WEDNESDAY, Oct. 19 (HealthDay News) -- Even though they're chemically similar, marijuana smoke is less likely than tobacco smoke to cause cancer, according to one expert review of the literature.
The review, by Dr. Robert Melamede of the University of Colorado, Colorado Springs, noted that tobacco and marijuana smoke differ in a number of ways, particularly in the fact that marijuana smoke contains tetrahydrocannabinol (THC) , while tobacco smoke contains nicotine. Nicotine increases the cancer-promoting effects of smoke, while THC reduces those effects, he explained.
And even though THC and nicotine act on related cellular pathways, they bind to different receptors to activate these pathways, the review found. Cells in the lungs and respiratory passages are lined with nicotine receptors but these cells don't appear to have THC receptors. This may explain why smoking marijuana has so far not been linked with lung cancer, a major cause of death from cigarette smoking.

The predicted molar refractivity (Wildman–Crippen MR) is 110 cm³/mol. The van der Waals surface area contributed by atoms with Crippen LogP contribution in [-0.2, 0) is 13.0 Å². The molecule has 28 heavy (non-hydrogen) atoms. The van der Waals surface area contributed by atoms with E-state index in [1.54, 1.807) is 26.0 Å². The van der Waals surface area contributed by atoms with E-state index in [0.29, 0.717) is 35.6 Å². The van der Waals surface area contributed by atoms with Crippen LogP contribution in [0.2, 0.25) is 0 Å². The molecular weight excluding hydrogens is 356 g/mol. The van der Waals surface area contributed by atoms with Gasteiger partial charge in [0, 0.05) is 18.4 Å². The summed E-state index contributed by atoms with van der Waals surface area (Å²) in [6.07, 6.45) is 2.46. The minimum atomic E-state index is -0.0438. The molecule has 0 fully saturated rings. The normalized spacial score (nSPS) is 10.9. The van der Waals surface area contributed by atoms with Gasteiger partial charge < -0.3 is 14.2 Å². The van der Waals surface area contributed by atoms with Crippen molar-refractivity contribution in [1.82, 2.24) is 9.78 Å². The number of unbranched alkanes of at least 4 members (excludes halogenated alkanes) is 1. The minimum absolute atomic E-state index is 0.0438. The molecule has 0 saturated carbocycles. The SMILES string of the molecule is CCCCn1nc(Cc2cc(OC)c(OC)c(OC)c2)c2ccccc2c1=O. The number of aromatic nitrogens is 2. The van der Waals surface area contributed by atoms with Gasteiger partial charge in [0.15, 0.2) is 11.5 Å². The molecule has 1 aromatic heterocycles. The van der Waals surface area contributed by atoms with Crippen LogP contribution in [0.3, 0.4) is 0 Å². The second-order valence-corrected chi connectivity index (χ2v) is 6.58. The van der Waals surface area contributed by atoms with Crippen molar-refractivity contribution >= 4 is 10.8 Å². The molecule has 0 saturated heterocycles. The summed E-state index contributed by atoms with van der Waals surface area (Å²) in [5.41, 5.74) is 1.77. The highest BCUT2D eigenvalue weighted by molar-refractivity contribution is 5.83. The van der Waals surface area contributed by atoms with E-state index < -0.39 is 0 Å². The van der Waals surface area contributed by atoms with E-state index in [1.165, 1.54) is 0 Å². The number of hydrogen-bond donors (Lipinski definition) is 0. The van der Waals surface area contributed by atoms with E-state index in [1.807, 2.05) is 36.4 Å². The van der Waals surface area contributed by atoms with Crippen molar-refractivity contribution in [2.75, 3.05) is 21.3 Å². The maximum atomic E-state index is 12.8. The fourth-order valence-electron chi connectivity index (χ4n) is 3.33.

Research has also shown that marijuana kills cancer cells and reduces tumor growth. This is, in part, because marijuana reduces the formation of blood vessels that nourish tumors.
However, the review warned that the effects of marijuana are complex and sometimes contradictory. It also noted that many people use marijuana and tobacco together, and the two drugs may interact in complex ways.
While some governments are reluctant to approve marijuana for medicinal use, the review noted that there's increasing evidence that marijuana can improve the lives of patients with a broad range of health problems, including insomnia, AIDS, multiple sclerosis and Alzheimer's disease.
The review will be published in an upcoming issue of the journal Harm Reduction.